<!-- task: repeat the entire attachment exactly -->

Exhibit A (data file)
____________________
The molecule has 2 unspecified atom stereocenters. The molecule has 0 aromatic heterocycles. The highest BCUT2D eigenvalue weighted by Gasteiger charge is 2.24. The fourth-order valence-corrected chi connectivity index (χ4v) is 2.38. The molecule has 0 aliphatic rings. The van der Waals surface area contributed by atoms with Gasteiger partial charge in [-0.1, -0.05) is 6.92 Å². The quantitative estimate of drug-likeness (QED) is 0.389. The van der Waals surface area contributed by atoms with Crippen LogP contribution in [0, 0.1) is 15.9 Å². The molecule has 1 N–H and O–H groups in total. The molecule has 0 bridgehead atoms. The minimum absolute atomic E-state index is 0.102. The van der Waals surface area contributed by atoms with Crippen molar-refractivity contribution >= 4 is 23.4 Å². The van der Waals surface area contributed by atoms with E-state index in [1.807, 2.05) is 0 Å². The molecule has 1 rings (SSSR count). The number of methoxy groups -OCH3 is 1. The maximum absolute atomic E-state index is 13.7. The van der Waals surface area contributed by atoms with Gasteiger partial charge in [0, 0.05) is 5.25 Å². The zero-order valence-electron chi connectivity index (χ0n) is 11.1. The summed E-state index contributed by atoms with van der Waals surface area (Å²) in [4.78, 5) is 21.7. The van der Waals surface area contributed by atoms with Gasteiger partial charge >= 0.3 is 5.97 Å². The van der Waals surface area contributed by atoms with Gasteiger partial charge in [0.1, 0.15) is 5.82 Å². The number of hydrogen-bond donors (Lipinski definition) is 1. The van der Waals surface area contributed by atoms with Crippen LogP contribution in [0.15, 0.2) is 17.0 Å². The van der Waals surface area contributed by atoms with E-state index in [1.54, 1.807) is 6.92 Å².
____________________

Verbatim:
The molecule has 2 unspecified atom stereocenters. The molecule has 0 aromatic heterocycles. The highest BCUT2D eigenvalue weighted by Gasteiger charge is 2.24. The fourth-order valence-corrected chi connectivity index (χ4v) is 2.38. The molecule has 0 aliphatic rings. The van der Waals surface area contributed by atoms with Gasteiger partial charge in [-0.1, -0.05) is 6.92 Å². The quantitative estimate of drug-likeness (QED) is 0.389. The van der Waals surface area contributed by atoms with Crippen LogP contribution in [0, 0.1) is 15.9 Å². The molecule has 1 N–H and O–H groups in total. The molecule has 0 bridgehead atoms. The minimum absolute atomic E-state index is 0.102. The van der Waals surface area contributed by atoms with Crippen molar-refractivity contribution >= 4 is 23.4 Å². The van der Waals surface area contributed by atoms with E-state index in [1.807, 2.05) is 0 Å². The molecule has 1 rings (SSSR count). The number of methoxy groups -OCH3 is 1. The maximum absolute atomic E-state index is 13.7. The van der Waals surface area contributed by atoms with Gasteiger partial charge in [0, 0.05) is 5.25 Å². The zero-order valence-electron chi connectivity index (χ0n) is 11.1. The summed E-state index contributed by atoms with van der Waals surface area (Å²) in [4.78, 5) is 21.7. The van der Waals surface area contributed by atoms with Gasteiger partial charge >= 0.3 is 5.97 Å². The van der Waals surface area contributed by atoms with Gasteiger partial charge in [0.1, 0.15) is 5.82 Å². The number of hydrogen-bond donors (Lipinski definition) is 1. The van der Waals surface area contributed by atoms with Crippen LogP contribution in [0.15, 0.2) is 17.0 Å². The van der Waals surface area contributed by atoms with E-state index in [1.54, 1.807) is 6.92 Å².